What Should Congress Do About 401(k)s?

Thursday, January 31, 2002
2:30 p.m. - 4:30 p.m.
U.S. Capitol Building, Room HC-6
Washington, D.C.

Under the old (defined-benefit) pension system, the investment returns were good, but workers were penalized for switching jobs. Under the new (defined-contribution) system, pensions are more portable, but the returns are too low to fund adequate retirement incomes.

Why are investment returns so low in most 401(k) plans?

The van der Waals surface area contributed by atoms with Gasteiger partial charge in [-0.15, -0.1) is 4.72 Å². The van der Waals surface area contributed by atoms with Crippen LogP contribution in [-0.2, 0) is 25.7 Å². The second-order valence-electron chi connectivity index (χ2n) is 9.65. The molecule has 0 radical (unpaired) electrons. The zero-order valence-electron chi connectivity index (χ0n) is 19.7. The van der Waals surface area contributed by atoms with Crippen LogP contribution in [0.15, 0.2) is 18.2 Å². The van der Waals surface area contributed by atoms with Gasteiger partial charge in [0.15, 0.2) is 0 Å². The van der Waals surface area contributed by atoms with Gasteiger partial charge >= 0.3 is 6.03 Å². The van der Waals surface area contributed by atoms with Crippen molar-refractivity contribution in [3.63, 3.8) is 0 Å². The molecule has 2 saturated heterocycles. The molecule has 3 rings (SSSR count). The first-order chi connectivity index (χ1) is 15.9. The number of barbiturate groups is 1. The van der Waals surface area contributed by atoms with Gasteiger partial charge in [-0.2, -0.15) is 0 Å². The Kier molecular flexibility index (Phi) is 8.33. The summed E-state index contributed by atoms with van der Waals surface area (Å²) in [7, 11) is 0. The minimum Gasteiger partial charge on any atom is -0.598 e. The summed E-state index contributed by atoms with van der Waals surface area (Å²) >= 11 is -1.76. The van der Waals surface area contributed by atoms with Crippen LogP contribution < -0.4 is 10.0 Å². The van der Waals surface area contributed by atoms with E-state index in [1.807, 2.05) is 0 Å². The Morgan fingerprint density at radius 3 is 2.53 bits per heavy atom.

Who benefits and who loses from investing in 401(k)s?

How can we avoid future Enron-type debacles?

How can federal policy solve the 401(k) problem without burdensome new regulations?

AGENDA:

2:30 - 2:40 p.m.

Welcome and Introduction Greg Scandlen - Senior Fellow, National Center for Policy Analysis

2:40 - 3:10 p.m.

Why 401(k)s Are Not Always a Good Deal Laurence J. Kotlikoff - Professor of Economics, Boston University; Former Economist with the President's Council of Economic Advisors

3:10 - 3:40 p.m.

Why 401(k) Returns Are So Bad and What We Can Do About It Brooks Hamilton - President, Brooks Hamilton & Associates; Employee Benefits Consultant

3:40 - 4:10 p.m.

The Industry's Point of View Lisa McGreevy - Director of Government Affairs and Public Affairs, Financial Services Roundtable

4:10 - 4:30 p.m.

Discussion